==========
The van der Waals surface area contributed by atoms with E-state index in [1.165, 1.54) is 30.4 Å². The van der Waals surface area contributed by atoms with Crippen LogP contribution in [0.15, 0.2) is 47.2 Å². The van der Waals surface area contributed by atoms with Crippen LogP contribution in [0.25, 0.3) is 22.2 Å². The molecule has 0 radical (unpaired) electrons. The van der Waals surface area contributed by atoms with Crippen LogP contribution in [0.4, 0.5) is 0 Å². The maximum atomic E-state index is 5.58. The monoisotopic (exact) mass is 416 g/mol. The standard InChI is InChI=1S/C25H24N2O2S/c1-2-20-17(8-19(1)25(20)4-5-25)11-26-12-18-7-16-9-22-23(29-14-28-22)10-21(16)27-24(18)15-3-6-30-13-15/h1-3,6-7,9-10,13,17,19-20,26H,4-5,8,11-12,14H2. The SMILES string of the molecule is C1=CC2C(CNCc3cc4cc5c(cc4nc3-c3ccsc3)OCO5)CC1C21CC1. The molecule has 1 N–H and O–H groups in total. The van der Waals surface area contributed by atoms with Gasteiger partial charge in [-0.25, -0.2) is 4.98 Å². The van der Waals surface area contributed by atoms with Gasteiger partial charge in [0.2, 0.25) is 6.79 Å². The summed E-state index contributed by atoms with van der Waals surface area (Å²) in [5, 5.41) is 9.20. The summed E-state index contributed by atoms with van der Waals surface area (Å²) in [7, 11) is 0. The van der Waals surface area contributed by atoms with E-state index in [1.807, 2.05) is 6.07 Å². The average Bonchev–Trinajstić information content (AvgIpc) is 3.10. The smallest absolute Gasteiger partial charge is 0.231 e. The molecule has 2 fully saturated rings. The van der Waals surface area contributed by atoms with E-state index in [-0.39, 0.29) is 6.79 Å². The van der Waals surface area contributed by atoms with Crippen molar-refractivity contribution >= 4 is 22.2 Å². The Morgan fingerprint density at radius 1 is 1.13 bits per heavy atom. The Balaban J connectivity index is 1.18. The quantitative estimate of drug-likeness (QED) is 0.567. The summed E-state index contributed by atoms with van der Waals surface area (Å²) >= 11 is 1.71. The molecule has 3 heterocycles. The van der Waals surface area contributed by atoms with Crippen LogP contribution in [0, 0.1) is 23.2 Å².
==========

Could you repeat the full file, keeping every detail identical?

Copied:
The van der Waals surface area contributed by atoms with E-state index in [1.165, 1.54) is 30.4 Å². The van der Waals surface area contributed by atoms with Crippen LogP contribution in [0.15, 0.2) is 47.2 Å². The van der Waals surface area contributed by atoms with Crippen LogP contribution in [0.25, 0.3) is 22.2 Å². The molecule has 0 radical (unpaired) electrons. The van der Waals surface area contributed by atoms with Crippen LogP contribution in [0.4, 0.5) is 0 Å². The maximum atomic E-state index is 5.58. The monoisotopic (exact) mass is 416 g/mol. The standard InChI is InChI=1S/C25H24N2O2S/c1-2-20-17(8-19(1)25(20)4-5-25)11-26-12-18-7-16-9-22-23(29-14-28-22)10-21(16)27-24(18)15-3-6-30-13-15/h1-3,6-7,9-10,13,17,19-20,26H,4-5,8,11-12,14H2. The SMILES string of the molecule is C1=CC2C(CNCc3cc4cc5c(cc4nc3-c3ccsc3)OCO5)CC1C21CC1. The molecule has 1 N–H and O–H groups in total. The van der Waals surface area contributed by atoms with Gasteiger partial charge in [-0.25, -0.2) is 4.98 Å². The van der Waals surface area contributed by atoms with Gasteiger partial charge in [0.2, 0.25) is 6.79 Å². The summed E-state index contributed by atoms with van der Waals surface area (Å²) in [5, 5.41) is 9.20. The summed E-state index contributed by atoms with van der Waals surface area (Å²) in [7, 11) is 0. The van der Waals surface area contributed by atoms with E-state index in [1.807, 2.05) is 6.07 Å². The average Bonchev–Trinajstić information content (AvgIpc) is 3.10. The smallest absolute Gasteiger partial charge is 0.231 e. The molecule has 2 fully saturated rings. The van der Waals surface area contributed by atoms with E-state index in [-0.39, 0.29) is 6.79 Å². The van der Waals surface area contributed by atoms with Crippen molar-refractivity contribution >= 4 is 22.2 Å². The Morgan fingerprint density at radius 1 is 1.13 bits per heavy atom. The Balaban J connectivity index is 1.18. The quantitative estimate of drug-likeness (QED) is 0.567. The summed E-state index contributed by atoms with van der Waals surface area (Å²) >= 11 is 1.71. The molecule has 3 heterocycles. The van der Waals surface area contributed by atoms with Crippen LogP contribution in [0, 0.1) is 23.2 Å².